You might think lightning rods are common, but on residences they are not so common, at least in Northern Virginia.
I see them more and more on schools and commercial buildings with metal roofs. And I see them on statues, and some Federal buildings. For example, when the Capitol Building was repainted and refurbished in the 90s, the statue (the image of Columbia) on top was left on the lawn for a while. When they put it back on top, they added "lightning points" to hopefully send any strike away from it and the building. There are also "lightning points" on the Washington Monument. There are many such points on each, tipped with platinum.
Copper and its alloys are the most commonly used metal in lightning rods and points.
The lightning rod was introduced to America in 1749 by Benjamin Franklin.
He called it a "lightning arrestor," but it was commonly referred to thereafter as the Franklin Rod.
He thought lightning was electricity, and that if he sharpened a metal rod into a point and put it on top of a tall building he could prove that. He said, "The electrical fire would, I think, be drawn out of a cloud silently, before it could come near enough to strike...."
His impatience waiting for the tall steeple of the Christ Church in Philadelphia to be completed spurred him to send up his famous kite and key. His experiment worked. Others have died trying to mimic it!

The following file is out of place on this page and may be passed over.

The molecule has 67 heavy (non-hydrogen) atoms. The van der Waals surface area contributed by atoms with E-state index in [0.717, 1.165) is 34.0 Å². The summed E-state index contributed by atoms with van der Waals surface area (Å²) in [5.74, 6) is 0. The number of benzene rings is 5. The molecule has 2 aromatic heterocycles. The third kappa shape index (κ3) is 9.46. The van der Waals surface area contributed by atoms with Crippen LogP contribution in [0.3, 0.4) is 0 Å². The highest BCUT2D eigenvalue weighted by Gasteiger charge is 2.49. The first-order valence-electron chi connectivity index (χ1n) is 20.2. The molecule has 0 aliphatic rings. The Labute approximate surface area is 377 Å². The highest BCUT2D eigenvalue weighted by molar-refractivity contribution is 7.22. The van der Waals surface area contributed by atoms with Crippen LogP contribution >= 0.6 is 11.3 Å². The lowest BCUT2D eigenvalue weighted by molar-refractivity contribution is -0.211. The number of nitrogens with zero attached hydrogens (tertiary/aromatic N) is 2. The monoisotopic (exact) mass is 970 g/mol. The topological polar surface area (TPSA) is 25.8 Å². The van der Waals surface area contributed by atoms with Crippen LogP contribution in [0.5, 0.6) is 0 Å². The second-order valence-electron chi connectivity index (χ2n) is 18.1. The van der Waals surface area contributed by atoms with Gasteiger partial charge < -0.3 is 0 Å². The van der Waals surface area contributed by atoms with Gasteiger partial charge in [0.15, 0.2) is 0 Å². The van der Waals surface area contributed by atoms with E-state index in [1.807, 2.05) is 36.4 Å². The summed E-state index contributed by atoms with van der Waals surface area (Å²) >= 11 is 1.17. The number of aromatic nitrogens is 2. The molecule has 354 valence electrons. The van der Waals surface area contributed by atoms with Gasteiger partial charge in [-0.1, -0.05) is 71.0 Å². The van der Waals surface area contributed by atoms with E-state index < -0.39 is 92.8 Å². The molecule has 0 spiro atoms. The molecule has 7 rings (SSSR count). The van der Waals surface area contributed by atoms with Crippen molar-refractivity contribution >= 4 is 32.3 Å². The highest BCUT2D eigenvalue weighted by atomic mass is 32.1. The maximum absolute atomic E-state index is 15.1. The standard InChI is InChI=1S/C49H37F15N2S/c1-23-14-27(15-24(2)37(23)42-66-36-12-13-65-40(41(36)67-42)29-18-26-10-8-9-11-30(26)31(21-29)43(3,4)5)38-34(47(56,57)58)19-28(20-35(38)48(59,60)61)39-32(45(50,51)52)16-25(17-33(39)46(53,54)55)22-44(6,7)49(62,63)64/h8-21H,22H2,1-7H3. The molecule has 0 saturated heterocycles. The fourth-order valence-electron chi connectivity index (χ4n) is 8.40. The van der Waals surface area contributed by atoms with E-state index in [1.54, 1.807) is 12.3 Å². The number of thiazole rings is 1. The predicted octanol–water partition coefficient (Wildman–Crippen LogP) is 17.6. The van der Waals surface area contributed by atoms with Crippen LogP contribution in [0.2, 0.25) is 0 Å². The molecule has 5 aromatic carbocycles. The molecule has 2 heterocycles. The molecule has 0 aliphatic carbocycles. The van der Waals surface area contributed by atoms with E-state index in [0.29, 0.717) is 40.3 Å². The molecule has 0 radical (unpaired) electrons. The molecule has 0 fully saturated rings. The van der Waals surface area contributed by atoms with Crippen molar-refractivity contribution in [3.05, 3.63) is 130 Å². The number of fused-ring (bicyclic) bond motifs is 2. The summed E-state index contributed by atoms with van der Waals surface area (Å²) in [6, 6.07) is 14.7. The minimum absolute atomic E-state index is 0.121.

A lightning rod is essentially a metal rod, or rods, mounted on top of a building or high place, and bonded to a cable, or electrical conductor.
This cable is itself connected to a long rod, or electrode, buried deep into the earth.
This is a house wrapped entirely with aluminum siding.
It is located on top of a rural hill at the foot of the "mountains" between Round Hill and Berryville, Virginia.
This house is all by itself.
Being surrounded by an electrical conductor, aluminum siding, the homeowners decided at the outset to equip it with lightning rods.
There are rods all over the house, and all connected to each other and to cables, which themselves are bonded to three electrodes buried around the house.
Lightning, it is hoped, will find the rods preferential to striking the house, and be directed safely into the ground.
The cable is large, and braided.
It is bare.
The bonding is significant, to make sure there is a very solid connection.
And the rod is 10' deep.
The homeowner reports that to their knowledge, over the last 19 years, lightning has never struck the house.
But it is protected!
I do not see this very much. In fact I can't remember the last time I have seen such an array of lightning rods!
Certainly it is good to see!
My recommendation: it's good to see a lightning rod where it can be of use! Again, I do not see them very often on residential structures. They are becoming more and more popular for commercial use however. And that, perhaps, because of the sensitive electronic equipment and computers in modern structures. When a building is alone and lightning vulnerable, like this one is, perhaps a lightning rod or two (or ten!) would be a good way to go!
Jay Markanich Real Estate Inspections, LLC
Based in Bristow, serving all of Northern Virginia.
Office (703) 330-6388 Cell (703) 585-7560